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How Retailers Of Any Size Can Level The Playing Field In Shipping And Delivery

By Hugo Moreno / / November 1st, 2017

Retailers of all sizes are finding themselves competing against Amazon and other huge retailers to meet customer expectations, creating challenges for smaller retailers in matching the delivery speed and price options provided by the larger retailers.

A recent Forbes Insights report, “Shipping as Strategy: How Small and Midsize Retailers Can Best Meet Customers’ Delivery Expectations in the Age of Amazon,” sponsored by Pitney Bowes, examines how other retailers can level the logistical playing field. A previous blog gave an overview of the situation.

While most retailers make use of the carrier-specific shipping software provided by commercial carriers to handle the bulk of their shipping, aspects of these same systems make it cumbersome for shippers to switch carriers seamlessly and access more favorable pricing.

Some key considerations:

Carrier mix: Retailers should make use of a variety of carriers to take advantage of their respective strengths and cost efficiencies, whether UPS, FedEx, the USPS, regional carriers, or expedited and same-day services such as Deliv or UberRUSH.

Technology and workflow: The process should be automated as much as possible. That means using software that can dynamically choose the best carrier and delivery method to get a parcel to its destination within the delivery window required, and that can handle carrier scheduling and pickup, billing, label printing and tracking, all in one.

Packaging and weight: Packaging, dimensions and weight can all make a difference in the cost of shipping—so e-commerce retailers need a better understanding of how to optimize each and when to use free flat-rate packaging, for example, to keep costs low.

The USPS is already being used by shippers of all sizes and even other commercial carriers for the final mile of delivery. However, there is opportunity for it to be used to even more advantage, especially by small and midsize retailers.

The Postal Service has made significant investments in its infrastructure and sorting capabilities as well as its products and business-friendly flat-rate Priority Mail offerings. The sorting equipment is designed to handle small parcels — 5 pounds and under — which constitute the bulk of e-commerce deliveries. These factors mean it is worth revisiting the USPS in any new shipping strategy review.

The established reliability of the USPS has attracted a multitude of commercial third parties that want to partner with the service to provide added value to customers. For small and midsize retailers, working with these third-party partners, instead of on a one-to-one basis with the USPS and other carriers, is a way to access the negotiating clout of larger enterprises like Amazon without the hassles of doing their own negotiations. Typically merchants work with third-party partners either directly, by integrating an application program interface (API) into their own systems, or indirectly, by using broader order management or e-commerce software where the shipping partner’s software is an already-integrated option. A third-party shipping platform can provide additional guarantees, discounts and services over and above what the carriers offer directly.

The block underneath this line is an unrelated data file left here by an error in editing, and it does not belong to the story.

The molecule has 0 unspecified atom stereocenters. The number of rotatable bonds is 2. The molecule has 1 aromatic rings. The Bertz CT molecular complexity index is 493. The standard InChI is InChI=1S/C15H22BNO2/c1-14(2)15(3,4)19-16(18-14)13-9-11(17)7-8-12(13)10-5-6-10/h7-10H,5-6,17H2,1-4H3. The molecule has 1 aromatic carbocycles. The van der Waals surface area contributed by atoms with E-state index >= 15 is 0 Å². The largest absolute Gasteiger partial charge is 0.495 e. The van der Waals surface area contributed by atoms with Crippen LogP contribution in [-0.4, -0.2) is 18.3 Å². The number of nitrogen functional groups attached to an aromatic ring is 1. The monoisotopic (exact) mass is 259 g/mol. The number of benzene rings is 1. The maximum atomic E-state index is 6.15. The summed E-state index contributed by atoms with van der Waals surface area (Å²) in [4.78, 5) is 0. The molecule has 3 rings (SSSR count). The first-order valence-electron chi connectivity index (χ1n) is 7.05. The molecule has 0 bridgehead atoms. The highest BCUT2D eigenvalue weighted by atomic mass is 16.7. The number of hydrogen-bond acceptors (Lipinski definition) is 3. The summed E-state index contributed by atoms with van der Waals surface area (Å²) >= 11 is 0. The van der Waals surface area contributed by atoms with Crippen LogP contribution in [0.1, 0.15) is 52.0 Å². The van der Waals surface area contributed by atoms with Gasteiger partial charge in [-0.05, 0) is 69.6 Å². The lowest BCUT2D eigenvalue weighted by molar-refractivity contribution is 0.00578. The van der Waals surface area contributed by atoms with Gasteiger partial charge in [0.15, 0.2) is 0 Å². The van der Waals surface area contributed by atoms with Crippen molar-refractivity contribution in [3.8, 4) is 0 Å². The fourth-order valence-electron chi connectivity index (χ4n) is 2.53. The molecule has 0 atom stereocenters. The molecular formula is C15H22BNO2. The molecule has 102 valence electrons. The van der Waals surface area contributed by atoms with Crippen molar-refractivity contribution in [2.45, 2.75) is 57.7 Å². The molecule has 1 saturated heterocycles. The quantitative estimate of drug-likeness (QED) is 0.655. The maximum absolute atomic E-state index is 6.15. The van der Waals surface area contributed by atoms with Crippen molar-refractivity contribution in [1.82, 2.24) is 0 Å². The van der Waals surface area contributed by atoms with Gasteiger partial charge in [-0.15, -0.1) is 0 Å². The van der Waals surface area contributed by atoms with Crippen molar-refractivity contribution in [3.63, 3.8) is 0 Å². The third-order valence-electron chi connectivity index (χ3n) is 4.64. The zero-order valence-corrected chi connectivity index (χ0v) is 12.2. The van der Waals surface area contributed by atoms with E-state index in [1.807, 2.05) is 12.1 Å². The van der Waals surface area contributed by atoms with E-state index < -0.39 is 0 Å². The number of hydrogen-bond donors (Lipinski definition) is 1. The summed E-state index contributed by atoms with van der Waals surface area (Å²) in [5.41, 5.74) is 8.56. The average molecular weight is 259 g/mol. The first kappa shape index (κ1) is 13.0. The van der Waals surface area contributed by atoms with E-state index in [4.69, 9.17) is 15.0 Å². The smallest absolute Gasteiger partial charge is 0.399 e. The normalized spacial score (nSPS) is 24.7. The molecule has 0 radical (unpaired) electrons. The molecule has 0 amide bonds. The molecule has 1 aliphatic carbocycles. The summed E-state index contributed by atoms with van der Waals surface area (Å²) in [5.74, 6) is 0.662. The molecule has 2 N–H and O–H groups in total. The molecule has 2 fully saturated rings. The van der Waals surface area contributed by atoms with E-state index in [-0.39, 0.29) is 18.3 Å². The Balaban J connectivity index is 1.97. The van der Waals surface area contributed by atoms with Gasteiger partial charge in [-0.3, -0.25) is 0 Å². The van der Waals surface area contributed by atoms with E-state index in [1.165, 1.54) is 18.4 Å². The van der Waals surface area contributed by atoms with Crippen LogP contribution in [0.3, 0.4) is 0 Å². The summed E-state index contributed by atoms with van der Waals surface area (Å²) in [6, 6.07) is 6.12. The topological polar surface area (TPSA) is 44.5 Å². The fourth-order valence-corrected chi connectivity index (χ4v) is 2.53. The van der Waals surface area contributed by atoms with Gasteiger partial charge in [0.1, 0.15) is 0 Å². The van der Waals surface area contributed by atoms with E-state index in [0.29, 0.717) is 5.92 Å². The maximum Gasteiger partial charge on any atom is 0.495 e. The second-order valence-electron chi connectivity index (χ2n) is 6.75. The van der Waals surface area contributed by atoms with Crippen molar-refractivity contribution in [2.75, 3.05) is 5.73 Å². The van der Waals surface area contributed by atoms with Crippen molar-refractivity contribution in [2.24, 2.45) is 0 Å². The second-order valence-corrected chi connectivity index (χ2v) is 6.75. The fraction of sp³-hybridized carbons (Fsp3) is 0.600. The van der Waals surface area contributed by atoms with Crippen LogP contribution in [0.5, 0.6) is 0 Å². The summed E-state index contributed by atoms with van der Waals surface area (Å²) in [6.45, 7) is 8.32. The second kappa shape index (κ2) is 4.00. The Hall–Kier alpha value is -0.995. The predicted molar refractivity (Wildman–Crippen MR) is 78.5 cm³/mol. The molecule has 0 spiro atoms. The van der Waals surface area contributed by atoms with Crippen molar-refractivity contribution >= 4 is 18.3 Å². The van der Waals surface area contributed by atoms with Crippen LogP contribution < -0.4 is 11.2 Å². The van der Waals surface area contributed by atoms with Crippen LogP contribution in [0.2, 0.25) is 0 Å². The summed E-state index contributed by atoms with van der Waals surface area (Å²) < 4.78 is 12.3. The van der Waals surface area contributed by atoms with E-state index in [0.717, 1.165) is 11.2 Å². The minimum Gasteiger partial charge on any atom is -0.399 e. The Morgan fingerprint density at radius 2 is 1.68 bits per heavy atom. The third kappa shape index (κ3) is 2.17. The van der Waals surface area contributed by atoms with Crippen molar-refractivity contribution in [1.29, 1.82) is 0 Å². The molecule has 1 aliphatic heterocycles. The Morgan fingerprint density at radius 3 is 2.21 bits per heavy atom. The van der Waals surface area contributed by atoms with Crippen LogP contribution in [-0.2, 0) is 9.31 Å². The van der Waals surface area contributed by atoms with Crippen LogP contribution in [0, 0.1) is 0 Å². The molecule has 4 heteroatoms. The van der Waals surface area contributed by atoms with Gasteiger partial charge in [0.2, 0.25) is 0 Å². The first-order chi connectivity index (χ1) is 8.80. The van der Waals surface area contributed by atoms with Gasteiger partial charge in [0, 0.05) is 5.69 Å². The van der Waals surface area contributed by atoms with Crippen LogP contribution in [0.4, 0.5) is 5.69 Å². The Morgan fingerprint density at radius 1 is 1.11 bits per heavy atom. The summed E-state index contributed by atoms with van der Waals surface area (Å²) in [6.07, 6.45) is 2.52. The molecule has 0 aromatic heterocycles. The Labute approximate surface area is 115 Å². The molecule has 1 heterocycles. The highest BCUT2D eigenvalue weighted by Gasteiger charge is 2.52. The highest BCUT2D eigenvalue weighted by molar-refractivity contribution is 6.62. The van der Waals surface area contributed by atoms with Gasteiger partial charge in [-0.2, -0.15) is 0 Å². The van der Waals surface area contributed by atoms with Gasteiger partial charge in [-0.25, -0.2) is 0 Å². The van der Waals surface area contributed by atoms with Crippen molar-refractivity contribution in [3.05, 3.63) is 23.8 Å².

Key takeaways:

Create a multicarrier strategy: Review your carriers and pricing. Discuss your options with other services in your area. Will you offer next-day or same-day shipping? Is the USPS part of your existing shipping mix?

Use the USPS: The upgrades the Postal Service has made over the past several years coupled with its scale of presence across the United States six days per week makes it very well positioned for B2C deliveries. Look at how and where flat-rate packaging can help you save money. Pick up some flat-rate packaging from the post office and experiment.

Have a plan for peak periods: All carriers have challenges with parcel volume during peak shipping season, including delays to delivery that don’t meet their normal service standards. Prepare for high-volume shopping periods by scaling up available labor as needed for pick, pack, ship and customer service. Forge a relationship with your carriers so that you know in advance what their deadlines and cut-off dates are. Keep the communication lines open during peak periods. And have a contingency plan in place — failovers to different carriers, if necessary.

Automate the process: Think about where automation can help your business and support a multicarrier strategy. Automate your processes as much as you can from click to delivery.

Identify shipping partners: Look for partners that can provide service guarantees, APIs that are easy to work with, and favorable pricing and payment terms, all of which should lead to deeper savings for you.

Know your products, and know your options: This means knowing your data, product dimensions, weight and more. Import that data into the system and the software can fill in the blanks. - 24/7 Support including Chat
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